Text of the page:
Critics are accusing President Donald Trump of abandoning America’s principles of human rights and press freedom during his just-completed trip to Asia.
In separate critiques, Human Rights Watch and Reporters Without Borders charged Trump with effectively condoning rights abuses and anti-press practices of some of Asia’s most notorious authoritarian regimes.
“The United States’ voice on human rights has basically disappeared,” Human Right Watch Asia Director Brad Adams told VOA.
“President Trump is providing the region’s authoritarian leaders with a blank check,” added Daniel Bastard, head of Reporters Without Borders' Asia-Pacific desk.
The press freedom group criticized Trump for allowing Chinese President Xi Jinping to prohibit reporters’ questions during what was billed as a “joint press conference” during their meeting in Beijing. White House press secretary Sarah Huckabee Sanders told reporters the question and answer session had been canceled “at Chinese insistence.”
In a statement, Reporters Without Borders noted that then-President Barack Obama also had been heavily criticized for not allowing questions on his first trip to Beijing in 2009, but he convinced the Chinese press secretary to take questions when he returned five years later.
“Leaders of some of the most repressive countries in the world for journalists are witnessing just how little the American president values the First Amendment,” said Margaux Ewen, Reporters Without Borders advocacy director for North America. “(This) is completely detrimental to any future U.S. efforts to push for the release of bloggers and reporters in places like China and Vietnam, or greater protection for journalists in the Philippines.”
White House officials did not immediately respond to a VOA request for a response to the criticisms; but on the flight home, Trump defended his strategy of building personal relationships with leaders such as China's Xi, Philippine President Rodrigo Duterte and Vietnamese Prime Minister Nguyen Xuan Phuc.
“Relationship is always important. It doesn’t mean it’s necessarily close. It’s really a relationship based on respect,” Trump said. “To me, a relationship based on respect is much more important than anything else, including friendship.”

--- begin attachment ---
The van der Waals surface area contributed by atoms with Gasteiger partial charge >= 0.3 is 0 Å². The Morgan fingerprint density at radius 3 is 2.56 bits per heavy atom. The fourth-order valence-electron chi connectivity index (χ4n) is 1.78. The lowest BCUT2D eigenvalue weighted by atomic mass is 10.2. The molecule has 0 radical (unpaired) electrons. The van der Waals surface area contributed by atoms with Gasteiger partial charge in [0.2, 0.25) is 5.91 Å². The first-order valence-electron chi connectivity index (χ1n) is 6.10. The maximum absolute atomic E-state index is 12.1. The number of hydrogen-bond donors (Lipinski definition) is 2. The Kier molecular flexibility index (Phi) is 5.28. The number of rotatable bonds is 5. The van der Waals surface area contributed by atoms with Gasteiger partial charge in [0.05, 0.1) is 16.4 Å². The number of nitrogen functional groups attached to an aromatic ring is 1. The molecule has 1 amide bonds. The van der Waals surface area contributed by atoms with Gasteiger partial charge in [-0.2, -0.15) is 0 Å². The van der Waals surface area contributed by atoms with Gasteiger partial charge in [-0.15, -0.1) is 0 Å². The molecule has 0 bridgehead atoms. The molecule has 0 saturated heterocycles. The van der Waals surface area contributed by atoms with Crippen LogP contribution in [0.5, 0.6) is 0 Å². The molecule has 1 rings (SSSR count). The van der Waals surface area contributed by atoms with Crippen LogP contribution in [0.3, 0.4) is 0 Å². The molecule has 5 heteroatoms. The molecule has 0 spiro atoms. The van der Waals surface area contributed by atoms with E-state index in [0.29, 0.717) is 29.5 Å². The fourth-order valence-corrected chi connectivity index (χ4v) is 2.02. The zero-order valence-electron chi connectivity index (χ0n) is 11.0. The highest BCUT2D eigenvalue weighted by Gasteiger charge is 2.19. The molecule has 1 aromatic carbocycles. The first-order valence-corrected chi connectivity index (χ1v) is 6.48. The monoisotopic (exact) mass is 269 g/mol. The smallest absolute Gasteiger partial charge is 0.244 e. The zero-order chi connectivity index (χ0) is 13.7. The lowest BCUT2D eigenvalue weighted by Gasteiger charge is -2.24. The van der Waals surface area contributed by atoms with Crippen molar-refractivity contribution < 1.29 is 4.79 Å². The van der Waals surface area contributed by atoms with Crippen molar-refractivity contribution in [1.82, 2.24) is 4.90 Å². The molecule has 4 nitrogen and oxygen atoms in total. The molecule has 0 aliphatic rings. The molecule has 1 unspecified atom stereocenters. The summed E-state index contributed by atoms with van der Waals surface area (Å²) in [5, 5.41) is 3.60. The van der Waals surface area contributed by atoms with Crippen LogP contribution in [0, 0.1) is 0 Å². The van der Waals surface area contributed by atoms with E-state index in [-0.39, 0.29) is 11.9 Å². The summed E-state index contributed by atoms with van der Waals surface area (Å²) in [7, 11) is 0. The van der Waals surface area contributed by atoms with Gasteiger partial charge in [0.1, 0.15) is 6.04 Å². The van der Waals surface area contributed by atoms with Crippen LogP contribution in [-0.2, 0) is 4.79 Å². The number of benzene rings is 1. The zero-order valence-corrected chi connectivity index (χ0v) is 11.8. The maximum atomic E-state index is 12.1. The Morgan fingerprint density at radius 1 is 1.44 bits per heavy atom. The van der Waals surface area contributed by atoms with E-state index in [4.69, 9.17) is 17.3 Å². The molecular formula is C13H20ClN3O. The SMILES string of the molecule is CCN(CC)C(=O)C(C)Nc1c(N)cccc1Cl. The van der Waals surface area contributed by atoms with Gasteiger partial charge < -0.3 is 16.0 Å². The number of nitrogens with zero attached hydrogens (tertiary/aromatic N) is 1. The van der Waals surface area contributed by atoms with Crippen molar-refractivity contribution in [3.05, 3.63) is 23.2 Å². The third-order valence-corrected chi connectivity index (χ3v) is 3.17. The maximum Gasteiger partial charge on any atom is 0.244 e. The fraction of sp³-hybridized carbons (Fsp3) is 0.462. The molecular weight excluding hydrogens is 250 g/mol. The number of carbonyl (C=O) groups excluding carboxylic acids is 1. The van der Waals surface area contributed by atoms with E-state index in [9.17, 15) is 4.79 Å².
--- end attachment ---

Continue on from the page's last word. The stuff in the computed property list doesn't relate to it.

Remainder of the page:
Trump pointed out that improved ties had enabled progress on issues such as reining in North Korea’s nuclear ambitions, helping to win freedom for several U.S. college basketball players accused of shoplifting in China, and securing the future of a key U.S. military base in the Pacific.
In a series of Twitter posts Wednesday, Trump blasted media coverage of his trip, aiming in particular at two of his favorite targets, CNN and The New York Times.
In another tweet, Trump seemed to suggest that his strategy of working with repressive Asian governments would pay long-term dividends.
Rights activist Diane Blake of the Raoul Wallenberg Committee of the United States acknowledged the unpleasant choices all U.S. presidents face in balancing the need to uphold the principles of human rights, while at times handling relations with real world dictators.
“I know it’s hard to do both, to care about human rights and to do what’s best for your country. It’s not an easy job,” Blake said. “Sometimes your job as president is to do the best for your people in your country. So it’s not a carte blanche answer.”
Then she paused for a moment and added, “But I think Trump has taken it to an extreme.”